Create an Account - Increase your productivity, customize your experience, and engage in information you care about.
I feel that it is my duty as the Hanover Township Chief of Police to inform the public, who may not be aware, of some very troubling and potentially dangerous legislation that was signed by Governor Murphy on February 21, 2021. The legislation in question was approved by the voters at the November 3, 2020 General Election. Referendum Question No. 1 stated as follows:
CONSTITUTIONAL AMENDMENT TO LEGALIZE MARIJUANA
“Do you approve amending the Constitution to legalize a controlled form of marijuana called “cannabis”?
Only adults at least 21 years of age could use cannabis. The State commission created to oversee the State’s medical cannabis program would also oversee the new, personal use cannabis market.
Cannabis products would be subject to the State sales tax. If authorized by the Legislature, a municipality may pass a local ordinance to charge a local tax on cannabis products.”
The new legislation includes sections for individuals under 21 who possess or consume any amount of marijuana, hashish, cannabis, or alcohol in any public place, including a school. This is a serious concern. For a first offense, officers are only permitted to issue a written warning to the individual. However, the warning shall not be provided to the individual’s parent or guardian. A second offense results in another written warning and providing the offender with information on community drug treatment services. If, after the second offense, and the individual is under 18 years of age, copies of the first and second warnings shall be provided to a parent or guardian.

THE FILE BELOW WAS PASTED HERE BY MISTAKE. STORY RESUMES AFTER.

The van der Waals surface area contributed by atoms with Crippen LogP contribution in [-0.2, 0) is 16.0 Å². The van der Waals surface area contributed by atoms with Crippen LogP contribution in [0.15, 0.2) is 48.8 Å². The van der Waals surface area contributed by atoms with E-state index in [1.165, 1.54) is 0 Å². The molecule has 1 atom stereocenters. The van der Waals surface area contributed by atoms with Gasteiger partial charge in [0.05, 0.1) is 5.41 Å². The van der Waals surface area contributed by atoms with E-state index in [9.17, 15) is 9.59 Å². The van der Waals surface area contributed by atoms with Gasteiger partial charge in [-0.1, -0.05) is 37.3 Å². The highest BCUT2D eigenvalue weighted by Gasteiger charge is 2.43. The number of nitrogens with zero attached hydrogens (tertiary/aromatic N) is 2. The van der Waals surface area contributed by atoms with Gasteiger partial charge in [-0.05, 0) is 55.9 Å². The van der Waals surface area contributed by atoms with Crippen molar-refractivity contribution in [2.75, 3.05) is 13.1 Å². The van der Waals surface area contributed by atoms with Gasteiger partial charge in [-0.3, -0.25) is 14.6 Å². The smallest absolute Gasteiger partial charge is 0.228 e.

Third and subsequent offenses again result in written warnings. And, once again, the offender is given information on community drug treatment services. If the individual is between 18 and 21, a notice of the written warning shall be provided to the community drug treatment program. If the individual is under 18, a parent or guardian shall be provided with a copy of the written warning.
In addition, the odor of marijuana, hashish, or alcohol no longer constitutes reasonable articulable suspicion to initiate a stop of an individual under the age of 21, nor does it provide probable cause to search the person’s personal property or vehicle to determine a violation. The unconcealed possession of an alcoholic beverage, marijuana, hashish, or cannabis item that is observed in plain sight shall not constitute probable cause to initiate a search of an individual under the age of 21, or that individual’s personal property or vehicle to determine a violation of any law.
This department has worked diligently with our community, schools, elected officials, etc. in promoting substance abuse awareness with our younger residents. We will continue to work collaboratively work with these valuable partners. This ill-advised legislation will only strengthen our resolve to continue educating and protecting those who are among the most vulnerable and impressionable, our juveniles and younger children. I cannot believe that the ballot question would have received the support that it did, were these troubling elements of this enacted legislation presented to the voting public. I am respectfully requesting that if you share these sentiments, please contact your elected State Senators and Assembly persons and urge them to repeal those sections of the legislation that negate parental responsibility and tie the hands of law enforcement.
Chief Mark D. Roddy.